When Mother Theresa first visited the streets of Calcutta, her heart wept over the deplorable conditions that people lived in. Disease was rampant, people were starving to death, women and children were mistreated and abused. If you had the misfortune of being born as a Dalit (Untouchable), you were considered even lower than an animal. Suffering was everywhere.
No doubt she cried out to God to intervene in these situations, and He often did . . . through her. But, the bulk of her ministry was simply loving people in the midst of their suffering. She created a place where the gravely ill could come and die with dignity. She would sit with them, do all that she could to ease their pain, stroke their hair and hold their hand, and let them know that God loved them dearly. Very rarely did God take away their suffering in this life . . . but through Mother Theresa, He let them know that they were dearly loved and that their suffering did not go unnoticed.
Ever since I started writing about precious little Layla Grace and her battle with cancer, I’ve been struck by one question that keeps coming up again and again — Why does Layla have to suffer? In the words of one reader: “Pastor Michael, I too have been following Layla’s story and it has touched some very deep issues with me. I’m struggling to find some meaning. I understand what you’re saying, but it still doesn’t explain why God is allowing her to SUFFER so much. I understand that we can’t take our time on earth for granted, because God could call us home at any time. But why the suffering?”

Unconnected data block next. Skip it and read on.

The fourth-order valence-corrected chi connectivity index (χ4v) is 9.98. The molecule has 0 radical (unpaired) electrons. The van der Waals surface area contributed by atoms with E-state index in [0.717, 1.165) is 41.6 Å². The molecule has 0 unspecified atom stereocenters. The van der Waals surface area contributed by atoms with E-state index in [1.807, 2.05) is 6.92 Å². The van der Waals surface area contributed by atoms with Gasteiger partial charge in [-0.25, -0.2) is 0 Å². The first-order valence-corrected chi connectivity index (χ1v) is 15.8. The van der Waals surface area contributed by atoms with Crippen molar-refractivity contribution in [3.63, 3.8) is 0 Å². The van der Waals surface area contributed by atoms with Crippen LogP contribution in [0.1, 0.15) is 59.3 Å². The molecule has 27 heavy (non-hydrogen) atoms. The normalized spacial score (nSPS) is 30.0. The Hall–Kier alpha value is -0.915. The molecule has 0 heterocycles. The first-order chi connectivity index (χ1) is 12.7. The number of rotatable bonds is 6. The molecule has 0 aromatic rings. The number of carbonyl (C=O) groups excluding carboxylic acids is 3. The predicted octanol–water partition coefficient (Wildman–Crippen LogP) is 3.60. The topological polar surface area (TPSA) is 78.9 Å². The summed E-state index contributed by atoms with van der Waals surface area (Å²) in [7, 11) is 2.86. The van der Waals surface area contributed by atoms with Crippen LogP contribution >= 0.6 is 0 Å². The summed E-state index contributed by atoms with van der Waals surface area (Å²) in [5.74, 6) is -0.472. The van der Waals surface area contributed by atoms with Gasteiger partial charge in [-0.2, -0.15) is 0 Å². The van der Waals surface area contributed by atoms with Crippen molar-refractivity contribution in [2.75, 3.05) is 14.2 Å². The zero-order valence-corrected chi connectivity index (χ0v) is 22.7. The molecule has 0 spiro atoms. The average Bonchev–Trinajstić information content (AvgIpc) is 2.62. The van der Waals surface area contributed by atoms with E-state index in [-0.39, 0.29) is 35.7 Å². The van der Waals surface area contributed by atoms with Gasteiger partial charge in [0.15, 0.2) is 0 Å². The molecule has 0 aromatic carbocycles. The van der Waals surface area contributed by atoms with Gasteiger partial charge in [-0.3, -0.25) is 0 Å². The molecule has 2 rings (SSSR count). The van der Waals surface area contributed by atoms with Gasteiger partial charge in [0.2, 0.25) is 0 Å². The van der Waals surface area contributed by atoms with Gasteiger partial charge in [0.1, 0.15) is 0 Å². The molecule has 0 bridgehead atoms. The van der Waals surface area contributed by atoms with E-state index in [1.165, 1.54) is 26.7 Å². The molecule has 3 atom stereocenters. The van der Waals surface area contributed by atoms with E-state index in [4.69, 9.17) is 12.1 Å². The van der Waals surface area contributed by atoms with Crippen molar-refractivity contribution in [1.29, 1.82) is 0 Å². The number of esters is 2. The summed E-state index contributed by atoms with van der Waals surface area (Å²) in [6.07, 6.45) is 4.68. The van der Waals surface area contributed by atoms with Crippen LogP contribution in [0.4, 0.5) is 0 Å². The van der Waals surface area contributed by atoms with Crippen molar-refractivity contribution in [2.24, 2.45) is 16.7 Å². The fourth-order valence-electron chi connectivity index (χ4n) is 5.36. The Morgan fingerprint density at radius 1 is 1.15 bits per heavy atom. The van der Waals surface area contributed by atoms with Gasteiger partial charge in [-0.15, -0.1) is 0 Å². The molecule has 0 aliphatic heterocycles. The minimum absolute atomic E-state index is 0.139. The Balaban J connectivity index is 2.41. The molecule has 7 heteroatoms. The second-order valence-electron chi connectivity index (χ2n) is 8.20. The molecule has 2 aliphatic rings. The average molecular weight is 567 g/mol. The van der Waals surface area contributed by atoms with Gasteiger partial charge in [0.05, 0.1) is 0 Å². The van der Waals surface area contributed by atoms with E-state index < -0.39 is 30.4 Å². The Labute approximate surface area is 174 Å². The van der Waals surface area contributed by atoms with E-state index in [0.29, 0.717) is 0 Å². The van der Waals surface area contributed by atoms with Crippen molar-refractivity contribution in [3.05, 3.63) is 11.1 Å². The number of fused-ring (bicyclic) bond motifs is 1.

I wish there were easy answers, and at times my best answer to this is “I don’t know”. Like many of you, I’ve been through some pretty serious stuff in life, and I’ve seen and experienced a lot of suffering. And, like you, I’ve struggled to make sense of it. I don’t have all the answers, but this I know . . . God suffers, too. He doesn’t just watch from far off as our sin infested world wallows in suffering. No – he let go of heaven, came down to earth, and suffered with us. The Bible describes Jesus as “a man of sorrows and familiar with suffering” (Isaiah 53:3) Jesus wept at the death of his friend Lazarus, he knew what it was like to be rejected by his closest friends, he suffered and died on the cross for the sins of the world, and most difficult of all was when he was forsaken by his Father in heaven. We may still shake a fist at God and cry out “Why?!”, but we aren’t yelling at a far off cruel God. We cry out to a God who willingly walked the road of suffering with us.
Ryan and Shanna showed me another truth about suffering . . . without even realizing it. Until the last couple of days, Layla was held almost non-stop by one of her parents. Every time I went over to the house, she was pressed against either Ryan or Shanna’s chest. If they moved at all, she’d say “I want to eat” (code for “don’t set me down”). And they didn’t. They simply held her, loved her, and showed her a compassion and care that words can’t adequately describe. As I watched them love this precious little girl through her suffering, I saw a glimpse of God’s love that could never be seen in good times. Layla wasn’t just wrapped in the loving arms of her mom and dad . . . she was held very closely in the arms of her Father in heaven as well. There is a side of love that can only be seen through suffering.